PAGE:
The concept for this project developed while I was living in London. I found there was a lot of focus on urbanity and nothing looking at the rural, which I felt was made redundant by the continuous push for greater urbanization. A good number of individuals were interested in urban themes, but there was a lack of focus on the rural (particularly in Western Canada), and getting these projects the proper exposure.
Out West is also a very personal project - I wanted to revisit these areas as much for myself as for others. In the end I found something new and refreshing in these communities, a beauty I would wager couldn’t have been found any other way than by leaving.
Kyler Zeleny, Untitled. 2012
Do you think it’s possible for these communities to retain some amount of relevancy with increasing urbanization?
My answer to that question would be yes and no. Rural spaces will always play an important part and will always impact urban spaces in ever-subtle ways. These spaces will not die, they will modify and persist - how this will happen (in what form and in what capacity) will be an interesting question to address. I sometimes believe that as urbanization increases, these spaces become even more relevant. It now becomes a issue of branding - how are rural spaces branded and how can they be branded? The life and death of many rural communities will be based as much on marketing as anything else. The question for the survival of small communities is: what can we offer and how can we offer it better than urban spaces? And there are some interesting examples of how Western Canadian communities are tackling this issue. The communities that either can’t or won’t tackle this issue will likely wither away. But of course, with all death there is regeneration in some form.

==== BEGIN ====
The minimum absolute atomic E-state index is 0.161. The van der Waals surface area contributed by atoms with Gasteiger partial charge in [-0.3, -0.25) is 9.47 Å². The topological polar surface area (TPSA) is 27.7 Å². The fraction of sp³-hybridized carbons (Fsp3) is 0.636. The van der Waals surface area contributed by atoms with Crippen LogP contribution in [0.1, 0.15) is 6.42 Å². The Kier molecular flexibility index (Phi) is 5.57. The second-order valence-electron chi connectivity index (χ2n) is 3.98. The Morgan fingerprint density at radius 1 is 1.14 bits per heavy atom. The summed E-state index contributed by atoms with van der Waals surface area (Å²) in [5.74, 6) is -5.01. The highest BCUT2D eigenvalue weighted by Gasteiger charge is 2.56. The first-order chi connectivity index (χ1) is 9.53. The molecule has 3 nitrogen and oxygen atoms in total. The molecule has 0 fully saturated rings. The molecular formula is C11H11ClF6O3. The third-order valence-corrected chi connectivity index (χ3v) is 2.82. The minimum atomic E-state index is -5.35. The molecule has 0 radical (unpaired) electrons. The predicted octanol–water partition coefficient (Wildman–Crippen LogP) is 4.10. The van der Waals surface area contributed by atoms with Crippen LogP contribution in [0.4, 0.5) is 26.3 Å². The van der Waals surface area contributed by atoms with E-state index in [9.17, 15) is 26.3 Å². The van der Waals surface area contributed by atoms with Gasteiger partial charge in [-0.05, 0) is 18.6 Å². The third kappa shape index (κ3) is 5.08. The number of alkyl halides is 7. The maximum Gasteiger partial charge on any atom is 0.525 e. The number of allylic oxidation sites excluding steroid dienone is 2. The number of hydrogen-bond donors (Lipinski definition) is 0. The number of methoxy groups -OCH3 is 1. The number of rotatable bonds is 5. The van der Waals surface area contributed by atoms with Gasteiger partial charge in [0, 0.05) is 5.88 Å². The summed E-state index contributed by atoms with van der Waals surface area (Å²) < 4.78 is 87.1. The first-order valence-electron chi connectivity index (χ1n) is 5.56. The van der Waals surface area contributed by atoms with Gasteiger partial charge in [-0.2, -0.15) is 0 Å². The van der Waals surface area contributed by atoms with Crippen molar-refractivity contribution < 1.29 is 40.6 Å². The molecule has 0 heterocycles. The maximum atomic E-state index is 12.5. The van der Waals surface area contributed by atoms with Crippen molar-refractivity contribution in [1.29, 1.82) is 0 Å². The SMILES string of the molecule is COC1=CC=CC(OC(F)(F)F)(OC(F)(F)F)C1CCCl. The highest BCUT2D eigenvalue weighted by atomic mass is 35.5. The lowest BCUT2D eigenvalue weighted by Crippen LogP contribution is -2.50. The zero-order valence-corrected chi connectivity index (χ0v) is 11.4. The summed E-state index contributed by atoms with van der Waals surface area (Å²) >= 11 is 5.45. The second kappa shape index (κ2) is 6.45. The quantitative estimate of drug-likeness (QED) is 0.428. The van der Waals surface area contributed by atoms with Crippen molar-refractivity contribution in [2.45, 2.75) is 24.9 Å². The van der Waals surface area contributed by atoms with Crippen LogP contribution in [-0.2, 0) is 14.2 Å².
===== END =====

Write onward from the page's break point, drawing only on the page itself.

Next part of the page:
What do you want us to know about your feature images? Why did you choose them?